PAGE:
Insecticide Use

Sherrod recommends a broad-spectrum insecticide treatment with good residual activity, such as DuPont™ Asana® XL. It will effectively control aphids and clean up other incidental pests present in the field, such as bean leaf beetles, grasshoppers, green clover worm, Japanese beetles (adults) and green and southern green stink bugs; and guard against secondary pest outbreaks. For severe and rapidly expanding populations, an insecticide with fast knockdown, such as DuPont™ Lannate® LV can halt the most aggressive outbreaks, and can be tank mixed with Asana® XL or another pyrethroid for long-lasting control.

Sherrod points to recent university studies on soybean aphids in high-infestation areas that revealed that on average, applications of Asana® XL helped prevent yield losses by more than 11 bushels per acre compared to the untreated check.

The bottom line, says Sherrod, is be attentive to the progress of your crop, intensify scouting prior to the critical reproductive growth stages and familiarize yourself with treatment thresholds and insecticide options. “When insect pressure mounts,” he says, “growers who take steps ahead of time won’t be caught off guard. And that’s the key to a profitable harvest.”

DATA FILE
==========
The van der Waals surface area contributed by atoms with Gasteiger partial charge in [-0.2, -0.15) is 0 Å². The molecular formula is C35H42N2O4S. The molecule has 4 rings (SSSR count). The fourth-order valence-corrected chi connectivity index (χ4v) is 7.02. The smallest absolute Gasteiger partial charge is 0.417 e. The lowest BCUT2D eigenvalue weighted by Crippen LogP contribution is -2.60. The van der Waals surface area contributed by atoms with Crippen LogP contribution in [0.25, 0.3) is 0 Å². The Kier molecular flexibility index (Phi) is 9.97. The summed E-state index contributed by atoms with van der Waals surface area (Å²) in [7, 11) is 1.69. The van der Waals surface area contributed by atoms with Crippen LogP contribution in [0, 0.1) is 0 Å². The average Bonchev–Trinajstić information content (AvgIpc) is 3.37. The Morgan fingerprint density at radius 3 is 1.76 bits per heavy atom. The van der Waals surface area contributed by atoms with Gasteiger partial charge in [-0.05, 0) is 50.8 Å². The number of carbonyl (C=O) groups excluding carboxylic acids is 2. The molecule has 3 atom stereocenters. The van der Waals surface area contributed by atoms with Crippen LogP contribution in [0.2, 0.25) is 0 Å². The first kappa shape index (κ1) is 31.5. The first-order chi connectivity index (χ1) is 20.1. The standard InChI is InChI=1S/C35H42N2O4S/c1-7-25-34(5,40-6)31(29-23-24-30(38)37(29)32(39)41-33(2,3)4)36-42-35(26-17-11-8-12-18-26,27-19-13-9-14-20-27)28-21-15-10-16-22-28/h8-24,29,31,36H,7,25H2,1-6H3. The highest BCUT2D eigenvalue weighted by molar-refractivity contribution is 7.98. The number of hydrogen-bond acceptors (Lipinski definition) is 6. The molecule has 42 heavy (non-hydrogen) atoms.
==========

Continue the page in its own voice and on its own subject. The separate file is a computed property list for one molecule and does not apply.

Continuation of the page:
Even when factoring in the input costs associated with making an insecticide application, Compton says the returns make it one of the most profitable investments he can make in his fields. “Some growers enhance their insecticide applications with nitrogen or a fungicide, and those could add value, but I believe it’s the insecticide treatment that offers the greatest return on your investment,” he says. “Insects are what really rob you of yield — especially piercing, sucking insects, which also can introduce diseases. Left untreated, your crop just will not yield to its full potential.” 

Asana(R) XL and Lannate(R) LV are restricted use pesticides. Always read and follow all label directions and precautions for use.